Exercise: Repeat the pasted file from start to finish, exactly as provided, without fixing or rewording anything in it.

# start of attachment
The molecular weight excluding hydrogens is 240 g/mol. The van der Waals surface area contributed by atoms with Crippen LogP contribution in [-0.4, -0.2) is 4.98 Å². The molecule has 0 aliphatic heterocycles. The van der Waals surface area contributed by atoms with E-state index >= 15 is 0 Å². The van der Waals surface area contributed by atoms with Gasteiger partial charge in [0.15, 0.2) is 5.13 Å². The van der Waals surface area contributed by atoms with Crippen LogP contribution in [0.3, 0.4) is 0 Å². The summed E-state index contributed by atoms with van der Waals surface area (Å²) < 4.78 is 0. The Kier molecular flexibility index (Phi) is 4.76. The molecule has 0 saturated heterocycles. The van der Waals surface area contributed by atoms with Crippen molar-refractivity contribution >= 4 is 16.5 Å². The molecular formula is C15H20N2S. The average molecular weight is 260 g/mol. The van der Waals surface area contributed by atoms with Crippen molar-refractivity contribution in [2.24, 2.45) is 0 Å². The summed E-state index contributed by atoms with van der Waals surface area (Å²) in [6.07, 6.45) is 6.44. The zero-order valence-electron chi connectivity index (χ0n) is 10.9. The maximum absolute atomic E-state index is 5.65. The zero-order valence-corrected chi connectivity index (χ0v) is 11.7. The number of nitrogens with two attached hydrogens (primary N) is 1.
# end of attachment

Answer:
The molecular weight excluding hydrogens is 240 g/mol. The van der Waals surface area contributed by atoms with Crippen LogP contribution in [-0.4, -0.2) is 4.98 Å². The molecule has 0 aliphatic heterocycles. The van der Waals surface area contributed by atoms with E-state index >= 15 is 0 Å². The van der Waals surface area contributed by atoms with Gasteiger partial charge in [0.15, 0.2) is 5.13 Å². The van der Waals surface area contributed by atoms with Crippen LogP contribution in [0.3, 0.4) is 0 Å². The summed E-state index contributed by atoms with van der Waals surface area (Å²) < 4.78 is 0. The Kier molecular flexibility index (Phi) is 4.76. The molecule has 0 saturated heterocycles. The van der Waals surface area contributed by atoms with Crippen molar-refractivity contribution >= 4 is 16.5 Å². The molecular formula is C15H20N2S. The average molecular weight is 260 g/mol. The van der Waals surface area contributed by atoms with Crippen molar-refractivity contribution in [2.24, 2.45) is 0 Å². The summed E-state index contributed by atoms with van der Waals surface area (Å²) in [6.07, 6.45) is 6.44. The zero-order valence-electron chi connectivity index (χ0n) is 10.9. The maximum absolute atomic E-state index is 5.65. The zero-order valence-corrected chi connectivity index (χ0v) is 11.7. The number of nitrogens with two attached hydrogens (primary N) is 1.